Santa, His Reindeer and a Give Away!

Hi, Kit Morgan here! As some of you know I grew up in a log cabin in the woods. My father, a homicide detective for nearly 30 years, moved us from a big old nifty Dutch colonial in what was then a middle-class neighborhood in the sixties (he bought the house for 13k, now those homes are close to a million bucks) to our cabin thinking that the country life was better for us kiddies.

All in all, it was. My brother, little sis and I were, of course, too young to miss city life. My older sister wasn’t. She missed her school friends and neighborhood buddies and wasn’t keen on being thrust into the middle of a deep, dark forest. But, like the rest of us, she adapted to our new surroundings and we all have fond childhood memories from our days growing up in such an enchanted place. Not to mention a few … uh … interesting ones. It was the deep dark woods, after all. Things happen in the woods and Christmas was no exception. No witnesses to Santa’s doings for one.

One year my brother heard sleigh bells on Christmas Eve and over the years my little sister and I heard our share of bumps and thumps in the living room after being sent off to bed. As children our first thought was always, it’s Santa! But stern warnings from our mother kept us from creeping into the living room to catch a peek of him.

Then came the year we got brave and went to investigate the odd thumping, bumping and, on this particular Christmas Eve, colorful language being spit out at odd intervals. 

“Daddy?” my little sis was the first to say when she spotted him. Daddy schmaddy ! My eyes were glued to the guy with the Santa hat bent over a HUGE box on the other side of the Christmas tree.
“What are you kids doing up?” our father snapped. “Get back to bed or you’ll get skunked by the fat guy for sure!”
“He doesn’t look fat to me,” I said, eyes still glued to the man in question.
“Me neither,” said my little sis, eyes big as platters now.
Dad, slick guy that he was, came back with, “Oh, yes, well, Santa’s been on a diet, lately. Mrs. Claus had to cut him off the cookies. Gets in the way of his golf game.”
When you’re six with a dad who plays golf, this was a plausible answer. I just wanted to get a look at Santa’s white beard and see if it was real. Never mind the fact that old St. Nick was wearing a brown windbreaker and a pair of black trousers instead of a red and white trimmed suit. At least from what I could see. Maybe he took his traditional suit off and put on his work clothes? I mean, that box was gigantic! In fact, Santa stayed bent over the box, still as a statue. He knew that if he stood and turned around, the jig would be up. He’d be recognized and our belief in the jolly old elf would be blown to smithereens.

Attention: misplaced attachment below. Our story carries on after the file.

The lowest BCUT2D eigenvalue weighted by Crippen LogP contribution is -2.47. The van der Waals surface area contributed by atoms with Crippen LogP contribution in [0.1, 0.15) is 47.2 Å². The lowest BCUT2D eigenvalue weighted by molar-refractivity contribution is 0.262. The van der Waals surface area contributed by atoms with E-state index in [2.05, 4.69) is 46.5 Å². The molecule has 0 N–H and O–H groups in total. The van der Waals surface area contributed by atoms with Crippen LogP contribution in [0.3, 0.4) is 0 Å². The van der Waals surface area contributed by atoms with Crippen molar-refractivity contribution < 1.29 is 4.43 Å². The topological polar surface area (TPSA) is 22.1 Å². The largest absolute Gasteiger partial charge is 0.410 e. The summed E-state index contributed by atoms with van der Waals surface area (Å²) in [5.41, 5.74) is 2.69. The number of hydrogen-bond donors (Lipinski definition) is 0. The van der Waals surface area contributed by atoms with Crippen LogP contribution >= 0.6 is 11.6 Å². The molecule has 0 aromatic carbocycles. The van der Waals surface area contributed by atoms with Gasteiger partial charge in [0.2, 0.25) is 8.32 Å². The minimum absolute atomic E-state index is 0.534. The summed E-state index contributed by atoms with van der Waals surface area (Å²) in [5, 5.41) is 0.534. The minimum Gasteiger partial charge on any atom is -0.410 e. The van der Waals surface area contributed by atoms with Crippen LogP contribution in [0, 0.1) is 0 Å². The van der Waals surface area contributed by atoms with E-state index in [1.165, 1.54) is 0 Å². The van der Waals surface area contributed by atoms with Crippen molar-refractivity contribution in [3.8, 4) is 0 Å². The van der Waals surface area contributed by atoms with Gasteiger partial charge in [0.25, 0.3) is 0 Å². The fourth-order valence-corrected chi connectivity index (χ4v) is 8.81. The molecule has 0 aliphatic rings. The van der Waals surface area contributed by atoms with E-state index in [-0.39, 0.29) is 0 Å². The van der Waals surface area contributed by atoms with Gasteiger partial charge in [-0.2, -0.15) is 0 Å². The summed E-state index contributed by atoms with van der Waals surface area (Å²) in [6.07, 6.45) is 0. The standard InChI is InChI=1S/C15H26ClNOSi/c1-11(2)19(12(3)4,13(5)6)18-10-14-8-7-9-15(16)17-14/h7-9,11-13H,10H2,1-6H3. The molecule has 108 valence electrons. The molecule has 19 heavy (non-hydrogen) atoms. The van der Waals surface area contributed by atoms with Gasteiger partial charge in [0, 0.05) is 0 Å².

You see everyone in town knew and loved Mr. Prokop. He owned the local TV sales and repair shop. Dad had bought our first color TV and Mr. Prokop was delivering it. He was also a neighbor so we were last on his delivery list that night. It’s not easy to hide a present like a console TV, so he took it upon himself to deliver folks’ televisions on Christmas Eve. But this was just the beginning of the story …

Early Christmas morning my little sis and I awoke to an interesting smell. Actually, it was awful. Oh, gads! Had something happened to the marvelous present Santa delivered? We got up and ran into the living room. To our horror, there were broken ornaments everywhere! Not only that, but some large animal (or animals) had, well, had lots of “accidents” on the floor, and not the kind you just spray some cleaner on and mop up. “All the EWS and ACKS woke our parents, big sis, and brother. And of course our rambunctious Great Dane, Muxel, who came happily upon the scene looking as innocent as a dove. But never mind about that, the most important thing was that the giant box was still there and wrapped no less!
“Great Scott, what happened in here?!” our mother cried – that’s the edited version.
Dad saunters in, looks at my sister and me and says, “Oh my, um … looks like Santa let some of his reindeer into the house. See what happens when you let reindeer into the house, girls?” He then tossed a murderous look at the dog.
My little sister and I glanced at each other, horrified once again. Who knew reindeer could do such a thing?
My older sister (nine years older) was less sensitive to our tender beliefs in Santa. “Muxel! You stupid dog!” She got a glare from our father. “Oh, I mean … ew! The reindeer did have an accident!”